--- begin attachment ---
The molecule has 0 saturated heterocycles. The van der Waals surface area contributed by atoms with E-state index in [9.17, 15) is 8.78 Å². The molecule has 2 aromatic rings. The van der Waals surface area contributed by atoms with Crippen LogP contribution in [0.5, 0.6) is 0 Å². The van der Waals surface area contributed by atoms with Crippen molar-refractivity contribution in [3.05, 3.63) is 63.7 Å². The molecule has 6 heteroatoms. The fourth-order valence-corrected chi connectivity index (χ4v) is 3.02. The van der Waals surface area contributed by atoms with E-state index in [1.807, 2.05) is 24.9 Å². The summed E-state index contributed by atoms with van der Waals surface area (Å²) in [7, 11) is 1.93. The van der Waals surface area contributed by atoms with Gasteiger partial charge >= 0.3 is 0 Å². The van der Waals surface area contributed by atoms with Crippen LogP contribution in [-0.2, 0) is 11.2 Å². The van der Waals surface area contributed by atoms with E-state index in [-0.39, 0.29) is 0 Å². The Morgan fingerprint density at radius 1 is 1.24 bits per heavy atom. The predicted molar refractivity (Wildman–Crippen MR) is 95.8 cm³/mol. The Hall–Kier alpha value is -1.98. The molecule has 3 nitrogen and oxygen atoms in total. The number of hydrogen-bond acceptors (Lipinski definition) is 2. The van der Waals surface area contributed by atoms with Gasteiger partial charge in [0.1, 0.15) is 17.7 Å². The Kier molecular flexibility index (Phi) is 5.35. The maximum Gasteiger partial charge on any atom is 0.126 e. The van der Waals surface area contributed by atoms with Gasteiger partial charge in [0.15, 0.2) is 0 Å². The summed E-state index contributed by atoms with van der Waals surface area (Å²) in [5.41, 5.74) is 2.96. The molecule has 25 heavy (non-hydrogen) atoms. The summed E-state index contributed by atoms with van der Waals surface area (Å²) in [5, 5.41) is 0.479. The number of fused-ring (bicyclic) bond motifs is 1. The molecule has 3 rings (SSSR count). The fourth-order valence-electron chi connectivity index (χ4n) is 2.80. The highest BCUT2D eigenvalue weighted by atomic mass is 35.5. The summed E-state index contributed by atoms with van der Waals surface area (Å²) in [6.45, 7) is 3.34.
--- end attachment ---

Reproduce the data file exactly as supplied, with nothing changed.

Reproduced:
The molecule has 0 saturated heterocycles. The van der Waals surface area contributed by atoms with E-state index in [9.17, 15) is 8.78 Å². The molecule has 2 aromatic rings. The van der Waals surface area contributed by atoms with Crippen LogP contribution in [0.5, 0.6) is 0 Å². The van der Waals surface area contributed by atoms with Crippen molar-refractivity contribution in [3.05, 3.63) is 63.7 Å². The molecule has 6 heteroatoms. The fourth-order valence-corrected chi connectivity index (χ4v) is 3.02. The van der Waals surface area contributed by atoms with E-state index in [1.807, 2.05) is 24.9 Å². The summed E-state index contributed by atoms with van der Waals surface area (Å²) in [7, 11) is 1.93. The van der Waals surface area contributed by atoms with Gasteiger partial charge >= 0.3 is 0 Å². The van der Waals surface area contributed by atoms with Crippen LogP contribution in [-0.2, 0) is 11.2 Å². The van der Waals surface area contributed by atoms with E-state index in [-0.39, 0.29) is 0 Å². The Morgan fingerprint density at radius 1 is 1.24 bits per heavy atom. The predicted molar refractivity (Wildman–Crippen MR) is 95.8 cm³/mol. The Hall–Kier alpha value is -1.98. The molecule has 3 nitrogen and oxygen atoms in total. The number of hydrogen-bond acceptors (Lipinski definition) is 2. The van der Waals surface area contributed by atoms with Gasteiger partial charge in [0.1, 0.15) is 17.7 Å². The Kier molecular flexibility index (Phi) is 5.35. The maximum Gasteiger partial charge on any atom is 0.126 e. The van der Waals surface area contributed by atoms with Gasteiger partial charge in [0.15, 0.2) is 0 Å². The summed E-state index contributed by atoms with van der Waals surface area (Å²) in [5.41, 5.74) is 2.96. The molecule has 25 heavy (non-hydrogen) atoms. The summed E-state index contributed by atoms with van der Waals surface area (Å²) in [5, 5.41) is 0.479. The number of fused-ring (bicyclic) bond motifs is 1. The molecule has 3 rings (SSSR count). The fourth-order valence-electron chi connectivity index (χ4n) is 2.80. The highest BCUT2D eigenvalue weighted by atomic mass is 35.5. The summed E-state index contributed by atoms with van der Waals surface area (Å²) in [6.45, 7) is 3.34.